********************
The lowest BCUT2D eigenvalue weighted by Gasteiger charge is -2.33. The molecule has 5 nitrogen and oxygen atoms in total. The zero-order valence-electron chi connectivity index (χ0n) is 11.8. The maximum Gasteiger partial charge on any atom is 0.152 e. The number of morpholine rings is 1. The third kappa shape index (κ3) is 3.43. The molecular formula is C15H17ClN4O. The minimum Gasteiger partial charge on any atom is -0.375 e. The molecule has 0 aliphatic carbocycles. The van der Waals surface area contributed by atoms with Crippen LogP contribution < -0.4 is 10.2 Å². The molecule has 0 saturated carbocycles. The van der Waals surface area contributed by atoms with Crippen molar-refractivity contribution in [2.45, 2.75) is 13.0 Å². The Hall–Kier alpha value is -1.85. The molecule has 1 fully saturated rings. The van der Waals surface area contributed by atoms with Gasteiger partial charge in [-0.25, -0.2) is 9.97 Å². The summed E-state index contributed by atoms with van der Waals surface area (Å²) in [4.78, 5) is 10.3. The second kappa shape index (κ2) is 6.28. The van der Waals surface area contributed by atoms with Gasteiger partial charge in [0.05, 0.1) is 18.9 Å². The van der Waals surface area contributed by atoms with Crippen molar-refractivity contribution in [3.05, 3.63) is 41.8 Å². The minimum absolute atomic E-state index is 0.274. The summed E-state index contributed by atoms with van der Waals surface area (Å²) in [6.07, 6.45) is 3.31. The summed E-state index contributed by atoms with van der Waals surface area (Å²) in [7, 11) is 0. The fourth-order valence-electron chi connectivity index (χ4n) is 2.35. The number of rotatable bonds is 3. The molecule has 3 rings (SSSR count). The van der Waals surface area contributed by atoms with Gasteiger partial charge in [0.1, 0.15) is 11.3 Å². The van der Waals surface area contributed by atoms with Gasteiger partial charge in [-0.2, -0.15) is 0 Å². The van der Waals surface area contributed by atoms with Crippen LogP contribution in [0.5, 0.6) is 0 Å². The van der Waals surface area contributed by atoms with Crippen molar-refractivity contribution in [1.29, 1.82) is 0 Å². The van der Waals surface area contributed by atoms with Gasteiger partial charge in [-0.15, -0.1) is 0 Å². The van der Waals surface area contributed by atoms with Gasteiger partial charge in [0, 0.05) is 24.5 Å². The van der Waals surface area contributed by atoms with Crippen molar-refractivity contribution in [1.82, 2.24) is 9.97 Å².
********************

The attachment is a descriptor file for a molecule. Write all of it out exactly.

The lowest BCUT2D eigenvalue weighted by Gasteiger charge is -2.33. The molecule has 5 nitrogen and oxygen atoms in total. The zero-order valence-electron chi connectivity index (χ0n) is 11.8. The maximum Gasteiger partial charge on any atom is 0.152 e. The number of morpholine rings is 1. The third kappa shape index (κ3) is 3.43. The molecular formula is C15H17ClN4O. The minimum Gasteiger partial charge on any atom is -0.375 e. The molecule has 0 aliphatic carbocycles. The van der Waals surface area contributed by atoms with Crippen LogP contribution < -0.4 is 10.2 Å². The molecule has 0 saturated carbocycles. The van der Waals surface area contributed by atoms with Crippen molar-refractivity contribution in [2.45, 2.75) is 13.0 Å². The Hall–Kier alpha value is -1.85. The molecule has 1 fully saturated rings. The van der Waals surface area contributed by atoms with Gasteiger partial charge in [-0.25, -0.2) is 9.97 Å². The summed E-state index contributed by atoms with van der Waals surface area (Å²) in [4.78, 5) is 10.3. The second kappa shape index (κ2) is 6.28. The van der Waals surface area contributed by atoms with Gasteiger partial charge in [0.05, 0.1) is 18.9 Å². The van der Waals surface area contributed by atoms with Crippen molar-refractivity contribution in [3.05, 3.63) is 41.8 Å². The minimum absolute atomic E-state index is 0.274. The summed E-state index contributed by atoms with van der Waals surface area (Å²) in [6.07, 6.45) is 3.31. The summed E-state index contributed by atoms with van der Waals surface area (Å²) in [7, 11) is 0. The fourth-order valence-electron chi connectivity index (χ4n) is 2.35. The number of rotatable bonds is 3. The molecule has 3 rings (SSSR count). The van der Waals surface area contributed by atoms with Gasteiger partial charge in [0.1, 0.15) is 11.3 Å². The van der Waals surface area contributed by atoms with Gasteiger partial charge in [-0.2, -0.15) is 0 Å². The van der Waals surface area contributed by atoms with Crippen LogP contribution in [0.5, 0.6) is 0 Å². The van der Waals surface area contributed by atoms with Crippen molar-refractivity contribution in [1.29, 1.82) is 0 Å². The van der Waals surface area contributed by atoms with Gasteiger partial charge in [-0.15, -0.1) is 0 Å². The van der Waals surface area contributed by atoms with Gasteiger partial charge in [0, 0.05) is 24.5 Å². The van der Waals surface area contributed by atoms with Crippen molar-refractivity contribution in [1.82, 2.24) is 9.97 Å².